For some reason I’ve struggled to sit down and write about these next epic chapters in our journey. And I wasn’t sure why. I mean, each leg was incredible. It was an amazing set of experiences. It was a month full of the stuff our personal dreams are made of. But I couldn’t get myself to write the story. And then I read a great blog post by an awesome woman we met cruising. You can check out Molly’s blog here at www.beamreachadventures.com. Reading Molly’s blog gave me a sudden realization. Maybe I didn’t want to write this particular post (and the next one) because if I did, it really would be over. And I don’t want it to be over. Not. One. Bit. But, I tell myself with a curt snap-out-of-it-talking-to, cruising isn’t over. We’re still cruising, but we’re not in Mexico or Central America. We aren’t loving the challenges, the struggles and the absolute highest highs that come from living on our boat in a foreign country, engaging with other cruisers and the people of our host nations. We’re in the US, which has its benefits, and which, as I WILL write later, we are enjoying. But it is different. I find myself cranking the “Latin Pop” genre on Spotify and wiping my tears as I dance around the cockpit. Kevin has been Mr. Patient as always, reminding me of the many accurate and sound reasons that it makes sense to be in the US right now, and reassuring me that we can go back to international cruising, and hopefully Panama, one day very soon.
So, with that big ol’ disclaimer out of the way, let’s get to it. PANAMA!
When I last wrote, we had arrived in Panama City, (known locally as Panamá, pronounced differently from the country name, Panama) with its incredible skyline greeting us as we entered Marina Flamenco, located at the entrance to the Panama Canal. We had decided to come to Panama City early for a few reasons. First, we had a problem with our davit (aka our crane that lifts our dinghy). Back in Costa Rica we discovered that the steel cable that raises and lowers the 1,000 lb. dinghy was fraying. No bueno. From that moment on we ceased to utilize the big dinghy, only taking our small 8.5 foot / electric engine tender out for shorter trips. We really wanted to fix the crane so that we could use the big dinghy when our friends arrived. Plus, it simply needed to be fixed. After some chats with experts and other Nordhavn friends, Kevin had decided that we could of course do this ourselves. But we needed a bit of time and access to a rigging shop. Panamá, with its massive amount of marine traffic, both commercial and recreational, fit the bill.
Our second reason for arriving early to this spectacular city was to try to secure a specific canal transit date. Typically, once you are measured for the canal, you are assigned a first available date. We wanted to obtain a date that was slightly farther out, ensuring that our crew would have arrived and that hopefully, the crane would be fixed. Arriving early would give us extra time to try to make this happen.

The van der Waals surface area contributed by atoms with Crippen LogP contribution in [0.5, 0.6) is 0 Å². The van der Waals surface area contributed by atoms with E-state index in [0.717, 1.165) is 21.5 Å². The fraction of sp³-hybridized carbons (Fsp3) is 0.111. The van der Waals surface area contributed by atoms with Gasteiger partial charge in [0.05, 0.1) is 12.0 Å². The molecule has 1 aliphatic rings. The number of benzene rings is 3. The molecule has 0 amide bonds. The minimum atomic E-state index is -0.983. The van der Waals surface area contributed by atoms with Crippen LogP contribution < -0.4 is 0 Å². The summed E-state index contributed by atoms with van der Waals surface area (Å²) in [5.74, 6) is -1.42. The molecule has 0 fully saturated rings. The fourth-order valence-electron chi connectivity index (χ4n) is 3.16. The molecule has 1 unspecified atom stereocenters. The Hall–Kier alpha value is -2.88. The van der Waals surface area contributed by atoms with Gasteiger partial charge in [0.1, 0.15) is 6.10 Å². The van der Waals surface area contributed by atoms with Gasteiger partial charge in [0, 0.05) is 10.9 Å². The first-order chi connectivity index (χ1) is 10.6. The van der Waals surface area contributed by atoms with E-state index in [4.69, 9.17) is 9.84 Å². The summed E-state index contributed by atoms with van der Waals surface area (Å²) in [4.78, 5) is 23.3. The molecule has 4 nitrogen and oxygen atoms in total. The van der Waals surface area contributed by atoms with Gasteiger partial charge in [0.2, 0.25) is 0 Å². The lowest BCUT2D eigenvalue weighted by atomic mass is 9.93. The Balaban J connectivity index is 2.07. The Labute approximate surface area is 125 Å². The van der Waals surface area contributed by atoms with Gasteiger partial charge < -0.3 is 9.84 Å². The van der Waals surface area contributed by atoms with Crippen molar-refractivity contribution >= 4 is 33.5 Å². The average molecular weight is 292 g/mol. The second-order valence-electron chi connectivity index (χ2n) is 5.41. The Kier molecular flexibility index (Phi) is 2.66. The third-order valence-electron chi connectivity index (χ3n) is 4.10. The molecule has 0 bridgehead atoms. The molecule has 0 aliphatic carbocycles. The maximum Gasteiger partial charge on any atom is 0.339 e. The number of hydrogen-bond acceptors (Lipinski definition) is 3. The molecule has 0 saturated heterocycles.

Third, we wanted to enjoy Panama City – an incredible place!
Kevin and I were so excited. We really couldn’t stand it. I don’t think I slept for the entire time we were in Panama City because I was full of anticipation about the canal transit. We were really doing this! Panama Canal Baby!
Our first few days were a mix of exploring and boat projects. We were prepping the boat not only for the canal, but also for a trip to the San Blas Islands and most importantly, the approximately 1450 nm passage from Panama to Florida that was looming. Everything had to be ready – from provisions to systems checks to fluid changes to maintenance. Oh and a crane. And a stabilizer brain. Remember that? More on the brain for my favorite boat system in a bit.
As we had not eaten out in weeks (well not really), we went a little wild. Italian, burgers, Panamanian fare, seafood, Asian food – we couldn’t get enough. In between meals, we walked miles and miles. Probably a good thing due to all of the calorie intake. Marina Flamenco sits at the end of the causeway which arches out from the heart of the city and hosts a fantastic walking trail, a super active road bike scene, restaurants, bars, playgrounds and parks. It is a vibrant morning walk, watching the city come alive. In the evening, it is full of people, biking, wandering and eating.
It was on one of our morning walks that we stopped into a chandlery (we can’t pass up a boat store). The gentleman behind the counter was welcoming and chatted with us for a bit. While we didn’t make a purchase, he was incredibly friendly and so informative, offering that if we needed help with anything, anything at all, to give him a call. We took his card with a smile, enjoying our first days connecting with the people of Panamá.
We returned to the boat to dive into the crane project. It was hot, humid and beyond sweaty. I was nervous about this project. The crane, an Aritex model, which was installed on the early 55 Nordhavn models (we are hull #5) did not have much in the way of an owner’s manual. A schematic offered details, in um, Taiwanese. Not helpful. I will note that the crane is the only system on the boat that doesn’t come with superior support. But Kevin being Kevin, he was willing to tackle the project and I was to be the unskilled labor that helped to pull the several hundred pound stainless portion of the crane out of the boom. Perfect. Well, not so much. After several hours of struggling that included rigging a come-a-long to the stainless rail and a whole lot of tugging and banging, we had a broken metal hydraulic line and components that were unwilling to budge any further. We were defeated. And a cold Atlas beer didn’t make it better.